Money and the military
India’s defence spending has been caught in a web of procedures linked to public sector behemoths, even as it courts global firms and boosts private sector in the area amid controversies. HT takes stock.business Updated: Apr 04, 2012 00:54 IST
Which are the agencies involved in defence production and purchase in India?
The ministry of defence (MoD) is the final authority on defence purchases. The department of defence production oversees purchases. The department is vested with the overall responsibility for growth of indigenous defence industry as well as framing of policies.
In India, there are nine defence public sector undertakings, with each of them catering to a specific class of items such as Hindustan Aeronautics Ltd for aircraft and helicopters. There are also about 40 ordnance factories or departmental manufacturing facilities and about 90 private companies licensed to manufacture a wide range of items.
What role do ordnance factories play in defence production?
The ordnance factories are strategic and dedicated production base for armoury. The product range includes small, medium and heavy calibre guns, propellant, explosives, armoured vehicles such as T-90 and Arjun, transport vehicles and parachutes and troop comfort equipment among others.
Who runs India’s indigenous missile development programme?
Bharat Dynamics Ltd is the primary production agency for all missiles developed by the Defence Research and Development Organisation (DRDO).
What is the current state of the domestic private defence industry?
The defence industry was opened for the private sector in May 2001 with foreign direct investment (FDI) allowed up to 26% subject to licensing. Guidelines for licensing of production of arms and ammunition were notified in January 2002. Many private companies such as the Tata Group, Larsen and Toubro, Mahindra Group, and Wipro have already entered into agreements with foreign companies for manufacturing items as diverse as helicopter cabins and armoured vehicles.
Defence procurement procedures (DPP) and accompanying policies have to balance three competing aims: facilitate the expedient acquisition and scaling up of new technologies and capabilities for the Indian armed forces, conform to the highest standards of transparency, probity and public accountability and develop an indigenous Indian defence industry capable of providing near autonomy in defence production.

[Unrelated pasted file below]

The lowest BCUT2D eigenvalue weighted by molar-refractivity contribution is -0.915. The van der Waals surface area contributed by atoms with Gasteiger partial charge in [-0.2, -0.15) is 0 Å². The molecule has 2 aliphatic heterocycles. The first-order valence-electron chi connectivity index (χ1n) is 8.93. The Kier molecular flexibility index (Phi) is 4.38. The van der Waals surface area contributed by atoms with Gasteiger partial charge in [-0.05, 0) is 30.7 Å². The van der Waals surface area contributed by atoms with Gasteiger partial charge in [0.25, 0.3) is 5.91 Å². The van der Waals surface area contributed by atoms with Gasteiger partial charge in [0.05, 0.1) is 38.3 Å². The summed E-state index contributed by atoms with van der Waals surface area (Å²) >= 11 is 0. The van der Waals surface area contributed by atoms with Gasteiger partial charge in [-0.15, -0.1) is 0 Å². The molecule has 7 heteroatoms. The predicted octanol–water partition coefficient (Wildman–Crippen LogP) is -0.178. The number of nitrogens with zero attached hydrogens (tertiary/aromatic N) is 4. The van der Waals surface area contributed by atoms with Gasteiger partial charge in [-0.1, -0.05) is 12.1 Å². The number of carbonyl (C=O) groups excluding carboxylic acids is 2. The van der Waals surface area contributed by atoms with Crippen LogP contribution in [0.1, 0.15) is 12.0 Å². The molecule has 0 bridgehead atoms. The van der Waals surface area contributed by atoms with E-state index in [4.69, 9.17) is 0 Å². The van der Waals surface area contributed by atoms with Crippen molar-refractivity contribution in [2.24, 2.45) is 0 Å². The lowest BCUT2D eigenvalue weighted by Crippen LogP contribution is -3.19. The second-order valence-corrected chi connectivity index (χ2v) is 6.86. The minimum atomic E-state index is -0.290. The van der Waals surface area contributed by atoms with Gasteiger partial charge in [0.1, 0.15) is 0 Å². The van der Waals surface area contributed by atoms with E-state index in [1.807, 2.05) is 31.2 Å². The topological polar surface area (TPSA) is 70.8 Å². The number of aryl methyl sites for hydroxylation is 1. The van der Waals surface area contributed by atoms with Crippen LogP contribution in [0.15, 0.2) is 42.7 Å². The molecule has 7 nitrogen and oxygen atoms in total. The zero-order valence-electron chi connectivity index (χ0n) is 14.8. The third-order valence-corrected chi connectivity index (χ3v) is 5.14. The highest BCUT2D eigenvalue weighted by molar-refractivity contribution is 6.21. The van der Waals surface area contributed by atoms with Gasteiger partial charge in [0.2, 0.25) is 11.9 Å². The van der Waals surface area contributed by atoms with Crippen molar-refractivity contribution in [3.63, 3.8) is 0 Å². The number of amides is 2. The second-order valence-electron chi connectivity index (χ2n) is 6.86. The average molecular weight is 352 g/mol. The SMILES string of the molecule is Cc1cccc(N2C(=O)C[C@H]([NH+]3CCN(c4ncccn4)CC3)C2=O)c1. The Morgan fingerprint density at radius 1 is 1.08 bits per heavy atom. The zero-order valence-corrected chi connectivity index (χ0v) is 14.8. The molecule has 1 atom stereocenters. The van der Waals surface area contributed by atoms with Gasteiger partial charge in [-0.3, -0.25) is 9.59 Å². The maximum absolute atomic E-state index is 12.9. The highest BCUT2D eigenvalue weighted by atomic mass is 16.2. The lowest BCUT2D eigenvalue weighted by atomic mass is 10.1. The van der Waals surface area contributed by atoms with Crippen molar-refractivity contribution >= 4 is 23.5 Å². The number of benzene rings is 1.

Why has India being spending less than annual allocation in defence?
Over the last decade, every year, sizeable funds have been surrendered as ‘unspent’ and returned to the finance ministry. A major reason for the under- spending is the time frame allotted to the Services for the expenditure.
Currently, the procurements undertaken by the MoD are done according to the Annual Acquisition Plans (AAP) and the Services Capital Acquisition Plan (SCAP). Given the estimated length of a typical acquisition, it is sometimes difficult to plan in which particular year a major procurement spend will be incurred. This can lead to under spending of the allotted budget if the spend fails to materialise in the relevant planned years but is deferred to later years.
The surrendered amount is relocated to the finance ministry and may not be available for the MoD under the following year’s budget. There has been a demand to introduce the concept of rolling budgets, allotting the under- spending to the following year’s budget in order to ensure that on-going procurements are not stopped for lack of funds.
What are Indian Army’s acquisition plans over the next 10 years?
Army’s 10–year acquisition plan includes ultra light howitzers, towed and wheeled 155m guns, self-propelled tracked and wheeled guns, mounted gun systems, air defence guns, surface to air missiles with different ranges, futuristic infantry combat vehicles, artillery rockets, assault rifles, battle field surveillance radars, weapon locating radars and night vision equipment among others.
What is India’s biggest military deal?
India has picked French firm Dassault Aviation’s Rafale fighter jets over Eurofighter Typhoon in a hotly contested deal of 126 advanced combat aircraft in deal worth $18 billion (R90,000 crore).
What’s next in the fighter aircraft arena?
India and Russia are jointly developing 5th generation fighter aircraft and will spend $300 billion (Rs 15 lakh crore) on 300 planes.